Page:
3. Mark Giordano, Seattle Kraken
A leader, a top-pairing defenseman, and an expiring contract on a non-playoff team. Giordano was the rare established NHL player on the Seattle roster. He’ll play his 1000th game later this season and adds a pinch of offense to go with top-flight defense.
Defensemen usually command a couple of picks, perhaps a second, third, or fourth. A Norris winner like Giordano may also require a prospect in the package with a high pick. Seattle GM Ron Francis has not yet made a splash on the NHL trade market, but Giordano could be the first.
Why the Calgary Flames should engage: Maybe it’s just sentimentality, but getting their captain back would sure upgrade that top six. One of the team’s biggest struggles so far this season has been on the back end.
Why the Flames should stay away: Not sure Flames fans can take the heartbreak of seeing him come back as a rental and then not be here next year.
2. Claude Giroux
The Philadelphia Flyers suddenly, and again, more sideways than Tomas Haden Church and Paul Giamatti. Giroux is now in his mid-30s and Philadelphia doesn’t have the past success and history pushing them to keep Giroux. Before joining Hockey Now, Sam Carchidi, opined in the Philadelphia Inquirer that it’s time to part ways.
Giroux could be the big get on the rental market. His $8.275 million cap hit will require the Flyers to be creative, but Giroux has 25 points (11-14-25) in 29 games. His eight-year contract expires in the summer.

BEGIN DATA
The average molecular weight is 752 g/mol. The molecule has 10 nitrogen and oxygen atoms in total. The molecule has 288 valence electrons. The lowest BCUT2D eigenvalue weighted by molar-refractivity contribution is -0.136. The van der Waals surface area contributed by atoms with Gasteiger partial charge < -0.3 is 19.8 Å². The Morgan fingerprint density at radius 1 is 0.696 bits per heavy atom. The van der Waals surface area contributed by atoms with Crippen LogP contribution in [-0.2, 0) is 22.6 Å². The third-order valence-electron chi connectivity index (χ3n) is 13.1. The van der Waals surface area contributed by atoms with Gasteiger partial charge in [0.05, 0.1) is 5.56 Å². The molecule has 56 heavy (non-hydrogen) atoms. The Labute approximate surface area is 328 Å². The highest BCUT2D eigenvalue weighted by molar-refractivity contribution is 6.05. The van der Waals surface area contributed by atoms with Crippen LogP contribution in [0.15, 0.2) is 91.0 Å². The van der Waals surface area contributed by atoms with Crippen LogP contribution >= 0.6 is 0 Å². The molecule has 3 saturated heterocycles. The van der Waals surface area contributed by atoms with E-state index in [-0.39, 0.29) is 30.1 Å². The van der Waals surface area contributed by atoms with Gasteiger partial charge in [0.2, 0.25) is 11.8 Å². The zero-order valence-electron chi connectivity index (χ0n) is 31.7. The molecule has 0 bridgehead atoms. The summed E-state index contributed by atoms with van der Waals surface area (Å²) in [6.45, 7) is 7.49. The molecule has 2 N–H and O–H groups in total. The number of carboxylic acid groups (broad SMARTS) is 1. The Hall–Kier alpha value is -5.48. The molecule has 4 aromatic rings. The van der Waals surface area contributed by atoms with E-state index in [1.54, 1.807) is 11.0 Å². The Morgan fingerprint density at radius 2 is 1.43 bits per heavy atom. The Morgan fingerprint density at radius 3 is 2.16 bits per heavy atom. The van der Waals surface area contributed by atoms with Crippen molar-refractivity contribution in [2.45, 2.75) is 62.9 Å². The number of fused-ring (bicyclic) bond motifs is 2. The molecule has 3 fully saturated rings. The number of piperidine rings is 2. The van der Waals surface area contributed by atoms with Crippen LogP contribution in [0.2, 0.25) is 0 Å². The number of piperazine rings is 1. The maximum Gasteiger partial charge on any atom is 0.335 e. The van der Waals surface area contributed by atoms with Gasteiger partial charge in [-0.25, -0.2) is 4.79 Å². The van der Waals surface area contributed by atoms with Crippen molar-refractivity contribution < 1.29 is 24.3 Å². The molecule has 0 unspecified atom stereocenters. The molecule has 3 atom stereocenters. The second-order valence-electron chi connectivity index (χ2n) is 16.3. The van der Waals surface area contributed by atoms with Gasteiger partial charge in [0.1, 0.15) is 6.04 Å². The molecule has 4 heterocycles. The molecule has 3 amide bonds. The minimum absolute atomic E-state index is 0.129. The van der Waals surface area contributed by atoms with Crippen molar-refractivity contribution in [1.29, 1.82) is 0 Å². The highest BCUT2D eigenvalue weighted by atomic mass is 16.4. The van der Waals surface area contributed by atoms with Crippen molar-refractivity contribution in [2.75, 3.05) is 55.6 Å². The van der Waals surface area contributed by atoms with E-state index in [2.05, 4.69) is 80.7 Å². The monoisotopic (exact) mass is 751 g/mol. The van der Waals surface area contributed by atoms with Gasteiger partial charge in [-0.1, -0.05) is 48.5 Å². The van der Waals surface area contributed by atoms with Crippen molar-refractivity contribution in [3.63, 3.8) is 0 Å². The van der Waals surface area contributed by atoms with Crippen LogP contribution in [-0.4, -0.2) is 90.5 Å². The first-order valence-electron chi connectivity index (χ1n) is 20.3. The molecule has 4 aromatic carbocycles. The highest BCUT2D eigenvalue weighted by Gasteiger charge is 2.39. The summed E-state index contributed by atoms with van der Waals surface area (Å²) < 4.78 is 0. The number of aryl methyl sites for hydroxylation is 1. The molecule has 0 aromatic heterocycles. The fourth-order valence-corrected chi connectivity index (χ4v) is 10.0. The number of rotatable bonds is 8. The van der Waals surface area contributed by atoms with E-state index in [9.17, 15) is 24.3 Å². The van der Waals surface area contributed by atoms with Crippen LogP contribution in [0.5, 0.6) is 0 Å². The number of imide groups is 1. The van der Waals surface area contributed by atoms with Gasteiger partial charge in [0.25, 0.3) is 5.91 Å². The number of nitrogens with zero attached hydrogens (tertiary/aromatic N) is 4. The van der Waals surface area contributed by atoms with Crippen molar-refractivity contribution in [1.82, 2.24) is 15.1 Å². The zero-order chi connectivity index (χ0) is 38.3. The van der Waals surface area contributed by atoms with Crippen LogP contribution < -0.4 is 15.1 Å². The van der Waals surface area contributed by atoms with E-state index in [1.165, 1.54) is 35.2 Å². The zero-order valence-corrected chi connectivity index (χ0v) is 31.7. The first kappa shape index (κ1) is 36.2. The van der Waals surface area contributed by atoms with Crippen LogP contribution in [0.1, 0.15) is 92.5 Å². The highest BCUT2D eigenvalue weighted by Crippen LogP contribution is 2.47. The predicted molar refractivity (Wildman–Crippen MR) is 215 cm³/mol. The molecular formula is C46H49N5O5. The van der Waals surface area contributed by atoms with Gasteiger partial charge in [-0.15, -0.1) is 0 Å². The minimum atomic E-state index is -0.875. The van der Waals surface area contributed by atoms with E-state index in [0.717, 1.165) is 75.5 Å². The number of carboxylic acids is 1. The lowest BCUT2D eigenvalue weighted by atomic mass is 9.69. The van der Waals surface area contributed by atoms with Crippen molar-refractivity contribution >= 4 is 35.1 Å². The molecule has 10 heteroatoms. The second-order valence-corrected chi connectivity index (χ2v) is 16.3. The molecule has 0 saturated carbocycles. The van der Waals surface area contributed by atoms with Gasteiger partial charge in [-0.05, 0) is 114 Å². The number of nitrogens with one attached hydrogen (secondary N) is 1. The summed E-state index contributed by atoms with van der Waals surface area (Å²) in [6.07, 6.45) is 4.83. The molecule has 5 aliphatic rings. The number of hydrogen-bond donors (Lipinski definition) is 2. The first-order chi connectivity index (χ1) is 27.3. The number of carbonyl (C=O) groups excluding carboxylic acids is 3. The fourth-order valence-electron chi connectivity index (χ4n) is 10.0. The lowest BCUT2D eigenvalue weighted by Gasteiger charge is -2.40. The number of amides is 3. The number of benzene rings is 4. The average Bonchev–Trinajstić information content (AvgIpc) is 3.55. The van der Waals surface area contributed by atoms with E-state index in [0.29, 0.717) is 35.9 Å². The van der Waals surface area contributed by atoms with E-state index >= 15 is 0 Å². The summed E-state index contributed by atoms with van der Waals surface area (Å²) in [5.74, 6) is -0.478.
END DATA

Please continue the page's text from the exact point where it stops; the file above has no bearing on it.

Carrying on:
The Flyers are 10 points back of the Penguins for the top wild-card spot and four points behind Detroit for the second. Giroux could be prime rib on the NHL trade buffet if Philadelphia fell further back.
Why the Calgary Flames should engage: Giroux is a game changer who can play the wing or centre. He’s been around a long time and knows what it takes to win.
Why the Flames should stay away: Price point will be high. But, honestly, this is one player you shouldn’t worry about if you think you can go deep.
1. Tomas Hertl
The San Jose Sharks are falling out of the playoff picture. Tomas Hertl is in the prime of his career but is unsigned for next season. Hello, king’s ransom. San Jose would undoubtedly like to keep Hertl, but things have gone sour in San Jose since they tried the two-headed monster blue line with Brent Burns and Erik Karlsson. The Evander Kane situation also hangs over the franchise.
Hertl could easily fetch a top prospect and a top pick. That’s a lot to decline for a non-playoff team. In the wild card race, the Sharks are five points back of Edmonton and Colorado–two good teams. The playoffs don’t appear to be on the table, so what does San Jose do now? They can’t afford to lose a top center like Hertl for nothing, and they don’t need a rental.
Why the Calgary Flames should engage: Hertl is versatile and the Flames have a number of players who can play centre or the wing, making the Czech forward a nice addition for their top end depth. He could play anywhere in the top six and instantly offer an upgrade.
Why the Flames should stay away: Hertl will cost a lot as a rental and there’s no guarantee they’ll be able to lock him into a new contract before he hits the free agent market so that’s the catch for the player who might be the biggest catch for the Calgary Flames.